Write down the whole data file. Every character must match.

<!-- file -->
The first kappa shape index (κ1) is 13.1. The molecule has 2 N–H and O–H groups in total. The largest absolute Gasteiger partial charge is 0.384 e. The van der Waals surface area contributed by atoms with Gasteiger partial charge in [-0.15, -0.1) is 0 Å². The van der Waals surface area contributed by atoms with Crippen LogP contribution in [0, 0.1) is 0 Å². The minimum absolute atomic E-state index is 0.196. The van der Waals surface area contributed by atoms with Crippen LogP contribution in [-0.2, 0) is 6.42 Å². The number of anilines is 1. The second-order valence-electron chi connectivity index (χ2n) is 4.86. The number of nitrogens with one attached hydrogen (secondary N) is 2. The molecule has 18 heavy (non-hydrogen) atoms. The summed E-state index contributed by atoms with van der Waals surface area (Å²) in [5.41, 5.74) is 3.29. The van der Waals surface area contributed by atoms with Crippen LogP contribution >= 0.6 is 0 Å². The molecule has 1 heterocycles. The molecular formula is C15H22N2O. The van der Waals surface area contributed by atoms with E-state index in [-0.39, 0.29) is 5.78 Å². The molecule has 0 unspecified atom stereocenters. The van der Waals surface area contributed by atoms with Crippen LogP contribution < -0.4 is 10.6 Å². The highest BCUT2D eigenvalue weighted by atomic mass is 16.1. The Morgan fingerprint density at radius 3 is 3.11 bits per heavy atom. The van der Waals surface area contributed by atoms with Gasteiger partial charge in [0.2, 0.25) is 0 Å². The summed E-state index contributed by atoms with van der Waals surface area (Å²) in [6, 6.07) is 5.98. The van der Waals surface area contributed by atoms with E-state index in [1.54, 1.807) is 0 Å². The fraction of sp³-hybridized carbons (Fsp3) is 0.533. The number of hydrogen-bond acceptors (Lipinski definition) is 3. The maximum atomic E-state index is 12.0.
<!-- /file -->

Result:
The first kappa shape index (κ1) is 13.1. The molecule has 2 N–H and O–H groups in total. The largest absolute Gasteiger partial charge is 0.384 e. The van der Waals surface area contributed by atoms with Gasteiger partial charge in [-0.15, -0.1) is 0 Å². The van der Waals surface area contributed by atoms with Crippen LogP contribution in [0, 0.1) is 0 Å². The minimum absolute atomic E-state index is 0.196. The van der Waals surface area contributed by atoms with Crippen LogP contribution in [-0.2, 0) is 6.42 Å². The number of anilines is 1. The second-order valence-electron chi connectivity index (χ2n) is 4.86. The number of nitrogens with one attached hydrogen (secondary N) is 2. The molecule has 18 heavy (non-hydrogen) atoms. The summed E-state index contributed by atoms with van der Waals surface area (Å²) in [5.41, 5.74) is 3.29. The van der Waals surface area contributed by atoms with Crippen LogP contribution >= 0.6 is 0 Å². The molecule has 1 heterocycles. The molecular formula is C15H22N2O. The van der Waals surface area contributed by atoms with E-state index in [-0.39, 0.29) is 5.78 Å². The molecule has 0 unspecified atom stereocenters. The van der Waals surface area contributed by atoms with Crippen LogP contribution < -0.4 is 10.6 Å². The highest BCUT2D eigenvalue weighted by atomic mass is 16.1. The Morgan fingerprint density at radius 3 is 3.11 bits per heavy atom. The van der Waals surface area contributed by atoms with Gasteiger partial charge in [0.2, 0.25) is 0 Å². The summed E-state index contributed by atoms with van der Waals surface area (Å²) in [6, 6.07) is 5.98. The van der Waals surface area contributed by atoms with E-state index in [1.54, 1.807) is 0 Å². The fraction of sp³-hybridized carbons (Fsp3) is 0.533. The number of hydrogen-bond acceptors (Lipinski definition) is 3. The maximum atomic E-state index is 12.0.